Sometimes, taking a stance where you are requires making some sacrifices. But that’s where you make your choice: whether you want to make that sacrifice or just continue going with the flow. Going with the flow seems easy because it’s more habitual, but actually there’s an awful lot of suffering in going with the effluent flow. You never know where it’s going to push you. Like a flooding river, it sometimes hits you with logs and debris, or throws you up against a stone wall. But as you take your stance on your island of right here, right now, even though it may seem more difficult, you begin to get used to it and you realize that you wouldn’t want to live any other way. You begin to appreciate the force of the effluents. You begin to see how they push you around, and you see the suffering that comes as a result. That’s when you realize that you made the right choice not to continue with your old ways, sloshing around in the world, but actually taking a stance and keeping it solid.

So, it requires powers of resistance. We usually use our powers of resistance to resist things, people, situations, outside. What we’ve got to do is learn to resist the push that comes from within, the push that makes us want to focus on things outside, that distracts our attention from the real issues bubbling up in the mind. That’s the other translation for asava, “fermentation.” These things come bubbling up, and who knows where they’re going to take you if you give in to them?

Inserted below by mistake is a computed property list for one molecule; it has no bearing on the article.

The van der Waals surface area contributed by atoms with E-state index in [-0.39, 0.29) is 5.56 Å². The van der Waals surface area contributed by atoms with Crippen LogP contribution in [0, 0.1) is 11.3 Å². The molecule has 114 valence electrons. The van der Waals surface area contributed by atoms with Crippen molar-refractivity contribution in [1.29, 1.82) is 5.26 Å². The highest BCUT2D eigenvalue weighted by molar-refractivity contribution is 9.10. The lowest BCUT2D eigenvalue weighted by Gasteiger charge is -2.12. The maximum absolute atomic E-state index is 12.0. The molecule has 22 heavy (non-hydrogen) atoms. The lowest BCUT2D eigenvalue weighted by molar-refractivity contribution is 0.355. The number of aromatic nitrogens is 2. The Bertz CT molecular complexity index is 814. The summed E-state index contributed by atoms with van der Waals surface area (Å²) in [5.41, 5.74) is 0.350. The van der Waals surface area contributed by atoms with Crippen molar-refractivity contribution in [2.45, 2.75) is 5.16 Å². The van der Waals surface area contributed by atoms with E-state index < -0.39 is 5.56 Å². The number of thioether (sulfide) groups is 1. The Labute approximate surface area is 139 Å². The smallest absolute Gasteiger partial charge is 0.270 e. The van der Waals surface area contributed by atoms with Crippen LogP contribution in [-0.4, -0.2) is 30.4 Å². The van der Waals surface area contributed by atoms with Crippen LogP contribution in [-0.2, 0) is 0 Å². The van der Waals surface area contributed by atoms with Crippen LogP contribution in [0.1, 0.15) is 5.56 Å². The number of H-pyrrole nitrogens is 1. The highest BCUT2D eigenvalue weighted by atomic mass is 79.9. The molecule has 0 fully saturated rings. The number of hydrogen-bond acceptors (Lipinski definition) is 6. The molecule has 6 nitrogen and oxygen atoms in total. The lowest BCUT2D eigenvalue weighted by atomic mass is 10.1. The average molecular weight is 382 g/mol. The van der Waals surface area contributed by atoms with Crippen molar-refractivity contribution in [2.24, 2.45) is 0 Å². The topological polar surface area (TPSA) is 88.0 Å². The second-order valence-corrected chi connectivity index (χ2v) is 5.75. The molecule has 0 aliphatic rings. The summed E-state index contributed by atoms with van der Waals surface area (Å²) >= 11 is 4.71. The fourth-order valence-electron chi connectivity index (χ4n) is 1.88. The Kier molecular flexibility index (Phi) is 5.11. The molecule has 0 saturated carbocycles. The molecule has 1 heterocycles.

As you begin to take your stance, you come to see the value of not following through with those fermentations — and you see the value of contentment. You see that once you make your choice, you’re going to maintain your stance here as a person who loves the Dhamma more than you love comfort or whatever the defilements are clamoring for. That’s when the Dhamma really shows what an excellent thing it is, what a worthwhile thing it is, why it’s the sort of thing you can give your whole life to. Ultimately the teaching asks nothing less than that: that you give yourself totally to the practice. But what it gives in return is more than a life, far more than worth the effort you give it.

The Buddha once said that if you could make a deal that someone would spear you with a hundred spears three times a day — morning, noon, and night — for a hundred years, with the guarantee that at the end of the hundred years you would gain Awakening, that would be a deal worth taking. Otherwise, think of all the eons of endless sufferings involved in repeatedly coming back again and again. He said that when you attained Awakening as a result of that deal, you wouldn’t even think that you had attained it with pain and suffering. It would have come with joy. So, when you run into hardships in your daily life, compare them to the three hundred spears a day. Put things into perspective. That’ll help keep you on course.